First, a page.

TLM 2.0: Necessary for Co-Simulation

All IP needs to be compliant with the SystemC standard or it cannot be simulated at advanced process nodes.

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By Ann Steffora Mutschler
Transaction-level modeling – an abstracted representation of design IP above the RT level — continues to grow in importance for architectural exploration, performance analysis, building virtual platforms for software development, and functional verification. The TLM-2.0 standard is the current industry standard for creating interoperable transaction-level models and supports loosely-timed and approximately-timed transaction-level modeling.

Will this remain to be necessary over time? Current industry consensus says it will.

Simply put, all models of IP need to be TLM-compliant because otherwise you can’t simulate it, said Frank Schirrmeister, director of product marketing for system-level solutions at Synopsys.
“SystemC is the set of class libraries with a reference simulator. At the end of the day, you need to agree on a certain subset to make sure things are interoperable and can be co-simulated.”

In general, there are many benefits to creating TLMs for design IP, mainly by creating a model that can run orders of magnitude faster than RTL and still represent the functional behavior and even the key timing and power attributes of the corresponding RTL block.

TLMs allow several key electronic system level (ESL) use models including optimizing the architecture of the design for area performance and power (known as architectural exploration), validating, debugging and optimizing software against an early model of the hardware (known as virtual prototyping), using the TLM as a single source for high-level synthesis (exploring various RTL implementations), and using TLMs as reference models in downstream RTL verification flows. Therefore, creating a TLM for each IP is quickly becoming a ‘must have’ to reap the above benefits, explained Shabtay Matalon, market development manager for the design creation and synthesis division at Mentor Graphics.

Ran Avinun, marketing group director for the system design and verification segment at Cadence Design Systems agrees that IP models in the future will need to be TLM-2.0 compliant whether it is a processor model or otherwise. “If you look at processor models, most are created today in C/C++ and then there is a TLM wrapper being added on top of those. Unless someone would come with a new way to do it, that’s probably going to be the approach moving forward, probably based on some limitations of the TLM language or structure,” he said.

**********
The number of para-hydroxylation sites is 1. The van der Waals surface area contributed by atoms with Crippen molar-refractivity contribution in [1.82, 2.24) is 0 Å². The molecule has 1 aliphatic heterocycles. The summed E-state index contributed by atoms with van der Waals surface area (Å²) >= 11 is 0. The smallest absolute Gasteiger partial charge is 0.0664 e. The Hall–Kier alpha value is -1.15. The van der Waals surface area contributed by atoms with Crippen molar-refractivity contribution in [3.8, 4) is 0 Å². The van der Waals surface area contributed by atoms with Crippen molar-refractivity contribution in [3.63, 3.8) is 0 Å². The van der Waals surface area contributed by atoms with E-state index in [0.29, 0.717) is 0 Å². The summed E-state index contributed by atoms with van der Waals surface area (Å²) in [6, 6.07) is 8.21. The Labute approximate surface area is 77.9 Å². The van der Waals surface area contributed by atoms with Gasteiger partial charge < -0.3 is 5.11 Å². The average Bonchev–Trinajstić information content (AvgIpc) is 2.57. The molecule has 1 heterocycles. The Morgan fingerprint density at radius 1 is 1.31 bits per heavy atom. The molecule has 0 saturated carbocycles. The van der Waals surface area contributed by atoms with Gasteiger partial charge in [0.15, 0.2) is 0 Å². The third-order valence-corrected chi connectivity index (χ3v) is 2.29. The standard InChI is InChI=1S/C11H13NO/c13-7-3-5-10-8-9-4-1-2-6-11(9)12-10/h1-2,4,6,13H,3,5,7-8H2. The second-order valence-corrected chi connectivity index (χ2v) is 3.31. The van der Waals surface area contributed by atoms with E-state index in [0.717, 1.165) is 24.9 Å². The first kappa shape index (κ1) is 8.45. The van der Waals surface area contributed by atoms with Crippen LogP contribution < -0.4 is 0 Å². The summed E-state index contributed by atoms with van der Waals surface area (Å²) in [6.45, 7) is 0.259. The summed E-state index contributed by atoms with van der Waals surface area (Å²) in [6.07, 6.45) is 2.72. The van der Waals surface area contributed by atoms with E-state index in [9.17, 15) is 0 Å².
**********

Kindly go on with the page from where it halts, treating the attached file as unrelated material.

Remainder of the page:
As with all standards efforts, TLM has come under fire. The key drawbacks of TLMs in the past were the lack of interoperability and reusability standards, and a lack of sufficient performance, observed Matalon.

“The TLM-1.0 standard fell short on interoperability and did not deliver the expected simulation boost. These shortcomings were recognized by the Open SystemC Initiative (OSCI) standards body and have been addressed by TLM-2.0. TLM-2.0 establishes the infrastructure for ESL design across the industry and provides common reuse and interoperability standard among IP, semiconductor, and system companies,” he said.

When it comes to building TLMs based on the TLM-2.0 industry standard, one recognized downside is the effort needed to build the TLMs (including the initial learning curve in SystemC/TLM-2.0 language and methodology), but Matalon was quick to add this can quickly be mitigated by the benefits of each of the use models described above.

Another drawback is building different TLMs for each use model, he said. “This drawback can be mitigated by using a single TLM that supports all use models by using the TLM-2.0 scalable modeling methodology. And last, creating a library of TLMs by various IP providers and EDA vendors and users in open source, enables quick adoption and assembly of TLM based platforms by end users,” he continued.

Schirrmeister reiterated there really is no downside except that you have to follow a standard and can’t use proprietary APIs. “One of the early criticisms of TLM was that you won’t get the speed you need, but that has changed and people have benchmarked it. Speed degradation is in the single-digit domain. We have seen less than 5% speed degradation compared to the proprietary methods. It’s really negligible. The upside you get from simulation and interoperability is well outweighing the speed degradation.”

In the end, the benefits of using TLMs in ESL combined with better tools and methodologies surpass the drawbacks in modeling investment. Moving forward, most agree it will be very difficult for any vendor of RTL design IP to stay competitive without providing a TLM-2.0 compliant TLM for the IP.